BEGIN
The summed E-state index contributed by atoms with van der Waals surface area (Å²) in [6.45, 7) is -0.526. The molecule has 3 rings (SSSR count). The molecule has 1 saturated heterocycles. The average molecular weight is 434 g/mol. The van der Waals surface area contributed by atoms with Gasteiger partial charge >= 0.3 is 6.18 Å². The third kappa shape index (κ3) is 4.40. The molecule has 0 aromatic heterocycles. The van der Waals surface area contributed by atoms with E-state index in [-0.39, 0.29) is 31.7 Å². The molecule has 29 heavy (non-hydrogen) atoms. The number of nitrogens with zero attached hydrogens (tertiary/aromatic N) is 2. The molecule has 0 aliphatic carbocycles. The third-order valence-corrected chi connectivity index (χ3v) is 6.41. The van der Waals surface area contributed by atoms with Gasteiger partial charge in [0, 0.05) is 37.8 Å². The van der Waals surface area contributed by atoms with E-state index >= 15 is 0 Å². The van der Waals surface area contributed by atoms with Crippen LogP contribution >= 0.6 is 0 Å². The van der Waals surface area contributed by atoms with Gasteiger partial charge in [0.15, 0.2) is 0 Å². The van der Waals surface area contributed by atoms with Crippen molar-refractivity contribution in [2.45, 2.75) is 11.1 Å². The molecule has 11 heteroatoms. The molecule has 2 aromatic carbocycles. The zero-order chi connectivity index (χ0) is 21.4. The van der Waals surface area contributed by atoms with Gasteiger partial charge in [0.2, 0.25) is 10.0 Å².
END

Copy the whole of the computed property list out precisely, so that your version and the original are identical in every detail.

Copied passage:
The summed E-state index contributed by atoms with van der Waals surface area (Å²) in [6.45, 7) is -0.526. The molecule has 3 rings (SSSR count). The molecule has 1 saturated heterocycles. The average molecular weight is 434 g/mol. The van der Waals surface area contributed by atoms with Gasteiger partial charge >= 0.3 is 6.18 Å². The third kappa shape index (κ3) is 4.40. The molecule has 0 aromatic heterocycles. The van der Waals surface area contributed by atoms with E-state index in [-0.39, 0.29) is 31.7 Å². The molecule has 29 heavy (non-hydrogen) atoms. The number of nitrogens with zero attached hydrogens (tertiary/aromatic N) is 2. The molecule has 0 aliphatic carbocycles. The third-order valence-corrected chi connectivity index (χ3v) is 6.41. The van der Waals surface area contributed by atoms with Gasteiger partial charge in [0, 0.05) is 37.8 Å². The van der Waals surface area contributed by atoms with E-state index >= 15 is 0 Å². The van der Waals surface area contributed by atoms with Crippen LogP contribution >= 0.6 is 0 Å². The van der Waals surface area contributed by atoms with Gasteiger partial charge in [0.15, 0.2) is 0 Å². The van der Waals surface area contributed by atoms with Crippen molar-refractivity contribution in [2.45, 2.75) is 11.1 Å². The molecule has 11 heteroatoms. The molecule has 2 aromatic carbocycles. The zero-order chi connectivity index (χ0) is 21.4. The van der Waals surface area contributed by atoms with Gasteiger partial charge in [0.2, 0.25) is 10.0 Å².